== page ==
post #18 of 35
Maybe. Apple is allergic to business and enterprise markets, but I hope Cook changes this.
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post #19 of 35
Quote:
Originally Posted by Tallest Skil View Post

Because your eyes are closed

What kind of e-mail does your company use that the iPhone doesn't support?

Pneumatic!

http://www.docstoc.com/docs/51554075...Patent-6474912
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post #20 of 35
Not precisely a new trend. Back around 1985 I brought my Mac into work every Monday morning and home on Friday night because my employer refused to buy computers at all for management people (and a Mac was completely out of the question). In those days, in most offices, only secretaries typed.
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post #21 of 35
Ultra conservative management and all. About a year and a half ago that all started to change. Shocking I tell you.

Quote:
Originally Posted by Applecation View Post

I know a number of people who still carry a Blackberry and an iPhone.

My company does not allow me to access my email from my iPhone, nor any internal web sites. I would love to see that change, but I do not see that ever happening.

So, apparently, the "unstoppable train" does not have a station here

Well you can always find a new station.
post #22 of 35
Quote:
Originally Posted by Aquatic View Post

Maybe. Apple is allergic to business and enterprise markets, but I hope Cook changes this.

I hope Cook doesn't change this and I'm convinced he won't.
Business and enterprise markets are the graveyard of user experience.
post #23 of 35
Quote:
Originally Posted by Tallest Skil View Post

Because your eyes are closed

What kind of e-mail does your company use that the iPhone doesn't support?

Currently, most Government agencies have hardened BlackBerrys on Exchange servers as their only option. He may be referring to that.
post #24 of 35
Quote:
Originally Posted by muppetry View Post

Currently, most Government agencies have hardened BlackBerrys on Exchange servers as their only option. He may be referring to that.

Do BlackBerrys afford special security to Exchange servers that iOS doesn't yet?

Because if that's the case, I can completely understand his point now.

Sorry, I don't know anything about Exchange other than "it was really anticipated on the iPhone for business use" and "Now that we have it, we should see business flocking to the iPhone because of its Exchange support".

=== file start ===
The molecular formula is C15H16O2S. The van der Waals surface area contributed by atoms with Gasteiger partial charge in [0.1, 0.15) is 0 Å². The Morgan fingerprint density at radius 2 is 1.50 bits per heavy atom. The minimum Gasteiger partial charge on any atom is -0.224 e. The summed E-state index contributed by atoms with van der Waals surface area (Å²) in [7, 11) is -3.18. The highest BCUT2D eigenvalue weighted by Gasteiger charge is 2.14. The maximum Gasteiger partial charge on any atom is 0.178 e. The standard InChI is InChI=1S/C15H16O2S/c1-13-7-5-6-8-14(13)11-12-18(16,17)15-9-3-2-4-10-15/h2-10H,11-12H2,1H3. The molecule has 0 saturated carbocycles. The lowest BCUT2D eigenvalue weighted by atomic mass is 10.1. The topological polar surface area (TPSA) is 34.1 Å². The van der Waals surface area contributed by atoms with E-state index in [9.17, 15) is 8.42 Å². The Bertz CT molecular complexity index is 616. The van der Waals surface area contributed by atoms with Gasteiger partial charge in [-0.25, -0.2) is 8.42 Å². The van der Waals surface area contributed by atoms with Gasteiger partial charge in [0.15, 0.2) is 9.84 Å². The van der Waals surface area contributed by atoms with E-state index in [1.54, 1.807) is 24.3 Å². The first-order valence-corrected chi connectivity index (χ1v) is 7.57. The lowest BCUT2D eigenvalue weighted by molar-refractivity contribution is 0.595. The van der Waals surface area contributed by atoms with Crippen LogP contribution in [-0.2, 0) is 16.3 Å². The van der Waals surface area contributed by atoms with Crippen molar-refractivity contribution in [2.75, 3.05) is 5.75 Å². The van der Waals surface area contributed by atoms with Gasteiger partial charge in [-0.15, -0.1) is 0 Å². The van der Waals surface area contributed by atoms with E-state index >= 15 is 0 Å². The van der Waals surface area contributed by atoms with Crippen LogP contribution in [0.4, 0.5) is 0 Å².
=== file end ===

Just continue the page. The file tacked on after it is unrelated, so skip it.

“The only thing more insecure than Android is its userbase.” – Can’t Remember

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“The only thing more insecure than Android is its userbase.” – Can’t Remember

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post #25 of 35
Quote:
Originally Posted by Tallest Skil View Post

Do BlackBerrys afford special security to Exchange servers that iOS doesn't yet?

Because if that's the case, I can completely understand his point now.

Sorry, I don't know anything about Exchange other than "it was really anticipated on the iPhone for business use" and "Now that we have it, we should see business flocking to the iPhone because of its Exchange support".

No, I'm not aware that there is any advantage other than the hardening at device level, and in fact they are currently testing iPhones (and perhaps other devices) to get certified, but things move very slowly in this area.
post #26 of 35
Quote:
Originally Posted by ConradJoe View Post

What was "mentioned" were consumer technologies. But the mere mention does not justify the transposition...Heck. Why am I arguing about this?

Believe that a mention in a different context makes the headline "more accurate", and that accuracy is a sliding scale, or whatever you wish.

And yet the article explicitly said that iOS devices are the major benefiters with this therefore I fail to see why you think the title doesn't seem fitting.
post #27 of 35
Quote:
Originally Posted by Applecation View Post

I know a number of people who still carry a Blackberry and an iPhone.

My company does not allow me to access my email from my iPhone, nor any internal web sites. I would love to see that change, but I do not see that ever happening.

So, apparently, the "unstoppable train" does not have a station here

I did a stint in the IT department in New Zealand parliament last year and a number of politicians including the Prime Minister got themselves iPads and wanted me to set their e-mail access up for them but the policy set by Parliamentary Services said they weren't allowed to.

Prime Minister holds rank I feel. I set him up for e-mail access in less than a minute.